Recently, a foreign correspondent contacted me to ask what thoughts I had about the impact of the 9/11 conspiracy trials on New Yorkers. Her question invited thinking of the specific event of these trials as well as broader issues of recovery from trauma. For me, in addition to the hope that justice can be served in a just way are the issues of bearing witness and resiliency in the face of uncertainty.
Yael Danieli (2009) who has addressed the role of reparative justice for massive trauma, reminds us that while public justice is necessary for healing, true healing must always involve more than legal and political dimensions. Healing and the integration of unthinkable loss take place in all aspects of the individual (physical, emotional, cognitive, spiritual and psychological) and across all the social connections -couple, family, community, national and international – that he or she shares. Much as we have seen with those who have waited years for the trial of the accused when a family member has been murdered, or the courage of a rape victim willing to face a courtroom, seeking public justice, while important, is never easy. Justice served can often re-traumatize and invite more pain. It is part of the process of healing and closure – not the final answer.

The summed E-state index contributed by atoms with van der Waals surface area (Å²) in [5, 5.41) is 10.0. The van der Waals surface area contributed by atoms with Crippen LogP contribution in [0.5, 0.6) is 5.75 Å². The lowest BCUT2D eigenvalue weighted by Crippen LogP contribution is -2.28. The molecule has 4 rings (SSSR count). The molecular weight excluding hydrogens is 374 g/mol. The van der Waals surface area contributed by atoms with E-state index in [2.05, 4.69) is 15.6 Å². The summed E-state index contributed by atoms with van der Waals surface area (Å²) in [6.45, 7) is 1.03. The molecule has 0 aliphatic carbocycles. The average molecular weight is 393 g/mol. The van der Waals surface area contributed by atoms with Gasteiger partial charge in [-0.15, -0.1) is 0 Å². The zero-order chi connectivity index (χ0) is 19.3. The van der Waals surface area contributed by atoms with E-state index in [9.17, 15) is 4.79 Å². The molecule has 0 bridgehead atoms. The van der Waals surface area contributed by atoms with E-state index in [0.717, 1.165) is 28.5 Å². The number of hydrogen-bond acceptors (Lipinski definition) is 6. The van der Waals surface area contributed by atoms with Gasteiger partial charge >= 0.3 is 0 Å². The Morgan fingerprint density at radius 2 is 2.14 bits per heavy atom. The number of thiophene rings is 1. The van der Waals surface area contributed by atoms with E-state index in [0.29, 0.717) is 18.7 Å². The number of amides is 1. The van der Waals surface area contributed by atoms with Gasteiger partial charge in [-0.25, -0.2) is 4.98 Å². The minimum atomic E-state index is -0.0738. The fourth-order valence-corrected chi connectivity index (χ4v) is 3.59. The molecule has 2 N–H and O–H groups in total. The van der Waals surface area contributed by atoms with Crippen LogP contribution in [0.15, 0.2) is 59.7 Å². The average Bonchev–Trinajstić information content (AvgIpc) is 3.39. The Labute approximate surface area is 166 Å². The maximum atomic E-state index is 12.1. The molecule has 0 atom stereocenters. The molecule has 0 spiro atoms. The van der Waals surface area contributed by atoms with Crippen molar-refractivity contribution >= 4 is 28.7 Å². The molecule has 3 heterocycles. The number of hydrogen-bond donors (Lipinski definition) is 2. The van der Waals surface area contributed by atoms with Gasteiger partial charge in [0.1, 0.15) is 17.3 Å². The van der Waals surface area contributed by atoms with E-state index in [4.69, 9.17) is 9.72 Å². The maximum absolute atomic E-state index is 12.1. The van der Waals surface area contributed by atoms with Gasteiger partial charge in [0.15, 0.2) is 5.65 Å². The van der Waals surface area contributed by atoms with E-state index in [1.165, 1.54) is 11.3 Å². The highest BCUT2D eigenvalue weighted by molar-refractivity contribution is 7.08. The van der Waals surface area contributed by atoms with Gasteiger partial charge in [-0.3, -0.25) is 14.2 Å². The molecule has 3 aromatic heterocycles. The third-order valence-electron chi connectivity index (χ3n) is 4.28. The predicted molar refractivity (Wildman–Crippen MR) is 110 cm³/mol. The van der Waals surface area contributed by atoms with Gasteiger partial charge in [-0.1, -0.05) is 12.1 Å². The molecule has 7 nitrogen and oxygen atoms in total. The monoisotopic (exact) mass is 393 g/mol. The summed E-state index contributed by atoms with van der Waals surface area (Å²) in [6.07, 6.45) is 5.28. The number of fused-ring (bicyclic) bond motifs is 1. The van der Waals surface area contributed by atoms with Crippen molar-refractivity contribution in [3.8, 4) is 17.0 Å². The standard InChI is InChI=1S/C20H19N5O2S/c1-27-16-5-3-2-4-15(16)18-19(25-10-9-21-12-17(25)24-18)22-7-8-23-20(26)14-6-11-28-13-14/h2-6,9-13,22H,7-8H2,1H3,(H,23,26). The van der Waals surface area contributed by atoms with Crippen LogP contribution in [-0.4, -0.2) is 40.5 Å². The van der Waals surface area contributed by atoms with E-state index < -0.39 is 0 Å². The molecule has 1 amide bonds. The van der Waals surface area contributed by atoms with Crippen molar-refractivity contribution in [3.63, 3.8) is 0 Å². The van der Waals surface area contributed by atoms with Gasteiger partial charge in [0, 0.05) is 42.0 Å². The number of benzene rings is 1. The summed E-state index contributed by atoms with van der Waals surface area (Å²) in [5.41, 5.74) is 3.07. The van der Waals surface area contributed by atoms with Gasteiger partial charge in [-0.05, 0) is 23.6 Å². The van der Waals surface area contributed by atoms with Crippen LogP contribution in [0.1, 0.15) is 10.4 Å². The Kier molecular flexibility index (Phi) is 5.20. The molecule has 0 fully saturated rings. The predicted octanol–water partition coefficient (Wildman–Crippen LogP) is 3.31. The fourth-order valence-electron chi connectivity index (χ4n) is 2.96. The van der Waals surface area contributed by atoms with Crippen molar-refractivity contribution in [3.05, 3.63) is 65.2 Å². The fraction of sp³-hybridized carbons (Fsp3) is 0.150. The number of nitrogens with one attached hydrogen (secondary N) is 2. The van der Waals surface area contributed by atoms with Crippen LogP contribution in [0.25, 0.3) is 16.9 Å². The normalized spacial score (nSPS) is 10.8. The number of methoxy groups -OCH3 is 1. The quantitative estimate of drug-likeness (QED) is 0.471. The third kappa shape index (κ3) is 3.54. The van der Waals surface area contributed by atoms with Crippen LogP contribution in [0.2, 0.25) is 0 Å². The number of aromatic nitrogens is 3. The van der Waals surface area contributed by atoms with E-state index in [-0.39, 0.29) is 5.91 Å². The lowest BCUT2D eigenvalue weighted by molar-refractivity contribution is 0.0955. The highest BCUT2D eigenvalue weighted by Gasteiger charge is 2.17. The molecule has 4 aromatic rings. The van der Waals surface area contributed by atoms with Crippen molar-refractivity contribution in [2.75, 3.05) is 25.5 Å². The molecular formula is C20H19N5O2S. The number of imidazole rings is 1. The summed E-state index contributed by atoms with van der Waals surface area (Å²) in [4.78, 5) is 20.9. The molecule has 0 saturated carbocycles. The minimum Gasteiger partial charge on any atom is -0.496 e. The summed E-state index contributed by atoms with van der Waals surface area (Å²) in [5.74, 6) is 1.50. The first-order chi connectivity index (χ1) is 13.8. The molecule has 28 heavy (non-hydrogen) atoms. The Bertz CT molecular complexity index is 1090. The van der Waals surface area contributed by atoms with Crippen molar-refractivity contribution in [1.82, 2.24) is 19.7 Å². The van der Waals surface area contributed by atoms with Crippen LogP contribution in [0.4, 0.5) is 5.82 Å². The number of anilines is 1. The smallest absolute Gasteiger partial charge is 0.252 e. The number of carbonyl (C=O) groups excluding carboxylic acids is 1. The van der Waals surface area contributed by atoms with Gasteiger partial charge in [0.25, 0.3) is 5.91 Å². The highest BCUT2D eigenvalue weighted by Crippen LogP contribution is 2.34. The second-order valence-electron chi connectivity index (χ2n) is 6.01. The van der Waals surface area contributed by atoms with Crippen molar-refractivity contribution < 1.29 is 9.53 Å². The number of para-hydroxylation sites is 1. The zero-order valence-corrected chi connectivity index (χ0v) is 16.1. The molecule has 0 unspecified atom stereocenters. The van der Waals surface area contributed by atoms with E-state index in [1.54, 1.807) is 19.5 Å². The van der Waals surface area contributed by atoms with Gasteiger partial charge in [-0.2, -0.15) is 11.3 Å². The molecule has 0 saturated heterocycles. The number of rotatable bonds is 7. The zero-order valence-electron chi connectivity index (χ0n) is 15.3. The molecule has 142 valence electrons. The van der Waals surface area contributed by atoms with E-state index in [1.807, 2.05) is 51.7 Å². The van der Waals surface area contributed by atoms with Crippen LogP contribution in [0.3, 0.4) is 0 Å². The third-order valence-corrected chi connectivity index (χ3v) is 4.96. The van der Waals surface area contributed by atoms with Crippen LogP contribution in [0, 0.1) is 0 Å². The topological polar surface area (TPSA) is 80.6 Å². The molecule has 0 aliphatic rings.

Having worked with 9/11 survivors, family members of victims, firefighters, spiritual and mental health caregivers, I would say that for most the reaction to the the trial of the 9/11 conspirators will be personal and complex. The location and meaning of the trial as well as world-wide media coverage interfaces with what has unfolded for them and those they love since 9/11.
For many in New York and throughout the world, the trial of the conspirators and the public witness of accountability promise the possibility of social justice for social injury. For some New Yorkers it feels appropriate that the trial will take place on the soil where so many were killed.
Other have strong feelings against this. The revisiting of 9/11 brings for them a resurgence of the traumatic loss and horror of that day. While they have gone on despite …